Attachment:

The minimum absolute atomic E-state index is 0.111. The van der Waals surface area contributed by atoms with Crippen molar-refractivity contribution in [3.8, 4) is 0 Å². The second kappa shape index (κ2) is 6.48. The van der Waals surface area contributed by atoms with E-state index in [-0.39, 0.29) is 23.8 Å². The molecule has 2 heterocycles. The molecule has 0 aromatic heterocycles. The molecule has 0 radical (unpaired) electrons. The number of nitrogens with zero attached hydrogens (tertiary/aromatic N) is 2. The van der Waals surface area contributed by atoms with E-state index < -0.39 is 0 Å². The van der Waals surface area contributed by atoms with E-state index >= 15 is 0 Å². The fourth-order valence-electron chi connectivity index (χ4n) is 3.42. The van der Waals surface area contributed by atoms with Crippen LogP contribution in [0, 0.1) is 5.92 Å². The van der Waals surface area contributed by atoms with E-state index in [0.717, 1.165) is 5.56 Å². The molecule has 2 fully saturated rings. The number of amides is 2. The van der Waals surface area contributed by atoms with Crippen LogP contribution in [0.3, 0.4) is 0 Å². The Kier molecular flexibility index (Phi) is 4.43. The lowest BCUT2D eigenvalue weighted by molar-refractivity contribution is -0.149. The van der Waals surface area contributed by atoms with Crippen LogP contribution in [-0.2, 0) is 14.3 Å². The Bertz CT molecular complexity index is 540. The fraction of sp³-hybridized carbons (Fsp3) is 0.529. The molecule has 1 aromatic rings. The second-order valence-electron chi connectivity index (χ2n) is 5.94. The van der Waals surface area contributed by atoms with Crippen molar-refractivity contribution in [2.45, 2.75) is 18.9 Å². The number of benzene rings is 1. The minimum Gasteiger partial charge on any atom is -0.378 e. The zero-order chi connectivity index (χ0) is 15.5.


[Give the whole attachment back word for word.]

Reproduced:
The minimum absolute atomic E-state index is 0.111. The van der Waals surface area contributed by atoms with Crippen molar-refractivity contribution in [3.8, 4) is 0 Å². The second kappa shape index (κ2) is 6.48. The van der Waals surface area contributed by atoms with E-state index in [-0.39, 0.29) is 23.8 Å². The molecule has 2 heterocycles. The molecule has 0 aromatic heterocycles. The molecule has 0 radical (unpaired) electrons. The number of nitrogens with zero attached hydrogens (tertiary/aromatic N) is 2. The van der Waals surface area contributed by atoms with E-state index < -0.39 is 0 Å². The van der Waals surface area contributed by atoms with E-state index >= 15 is 0 Å². The fourth-order valence-electron chi connectivity index (χ4n) is 3.42. The van der Waals surface area contributed by atoms with Crippen LogP contribution in [0, 0.1) is 5.92 Å². The van der Waals surface area contributed by atoms with E-state index in [0.717, 1.165) is 5.56 Å². The molecule has 2 fully saturated rings. The number of amides is 2. The van der Waals surface area contributed by atoms with Crippen LogP contribution in [0.3, 0.4) is 0 Å². The Kier molecular flexibility index (Phi) is 4.43. The lowest BCUT2D eigenvalue weighted by molar-refractivity contribution is -0.149. The van der Waals surface area contributed by atoms with Crippen LogP contribution in [-0.2, 0) is 14.3 Å². The Bertz CT molecular complexity index is 540. The fraction of sp³-hybridized carbons (Fsp3) is 0.529. The molecule has 1 aromatic rings. The second-order valence-electron chi connectivity index (χ2n) is 5.94. The van der Waals surface area contributed by atoms with Crippen molar-refractivity contribution in [2.45, 2.75) is 18.9 Å². The number of benzene rings is 1. The minimum Gasteiger partial charge on any atom is -0.378 e. The zero-order chi connectivity index (χ0) is 15.5.